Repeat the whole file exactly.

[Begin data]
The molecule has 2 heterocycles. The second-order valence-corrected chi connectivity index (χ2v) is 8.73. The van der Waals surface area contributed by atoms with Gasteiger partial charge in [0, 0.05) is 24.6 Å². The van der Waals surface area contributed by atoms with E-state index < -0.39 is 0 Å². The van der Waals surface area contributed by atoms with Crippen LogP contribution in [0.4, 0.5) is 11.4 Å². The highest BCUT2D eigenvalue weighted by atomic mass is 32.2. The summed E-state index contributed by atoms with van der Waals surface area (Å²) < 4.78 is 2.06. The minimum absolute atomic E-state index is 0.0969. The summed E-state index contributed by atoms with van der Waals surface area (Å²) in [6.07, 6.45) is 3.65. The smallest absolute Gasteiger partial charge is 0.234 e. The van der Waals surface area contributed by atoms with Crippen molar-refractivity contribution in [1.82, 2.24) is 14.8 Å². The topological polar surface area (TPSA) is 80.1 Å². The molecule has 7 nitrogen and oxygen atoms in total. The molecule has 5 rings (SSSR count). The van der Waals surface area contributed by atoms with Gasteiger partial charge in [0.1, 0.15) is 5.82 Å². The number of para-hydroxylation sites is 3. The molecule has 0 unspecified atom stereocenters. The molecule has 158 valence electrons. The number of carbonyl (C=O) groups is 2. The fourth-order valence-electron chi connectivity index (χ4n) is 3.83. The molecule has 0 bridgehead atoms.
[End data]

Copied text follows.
The molecule has 2 heterocycles. The second-order valence-corrected chi connectivity index (χ2v) is 8.73. The van der Waals surface area contributed by atoms with Gasteiger partial charge in [0, 0.05) is 24.6 Å². The van der Waals surface area contributed by atoms with E-state index < -0.39 is 0 Å². The van der Waals surface area contributed by atoms with Crippen LogP contribution in [0.4, 0.5) is 11.4 Å². The highest BCUT2D eigenvalue weighted by atomic mass is 32.2. The summed E-state index contributed by atoms with van der Waals surface area (Å²) < 4.78 is 2.06. The minimum absolute atomic E-state index is 0.0969. The summed E-state index contributed by atoms with van der Waals surface area (Å²) in [6.07, 6.45) is 3.65. The smallest absolute Gasteiger partial charge is 0.234 e. The van der Waals surface area contributed by atoms with Crippen molar-refractivity contribution in [1.82, 2.24) is 14.8 Å². The topological polar surface area (TPSA) is 80.1 Å². The molecule has 7 nitrogen and oxygen atoms in total. The molecule has 5 rings (SSSR count). The van der Waals surface area contributed by atoms with Gasteiger partial charge in [0.1, 0.15) is 5.82 Å². The number of para-hydroxylation sites is 3. The molecule has 0 unspecified atom stereocenters. The molecule has 158 valence electrons. The number of carbonyl (C=O) groups is 2. The fourth-order valence-electron chi connectivity index (χ4n) is 3.83. The molecule has 0 bridgehead atoms.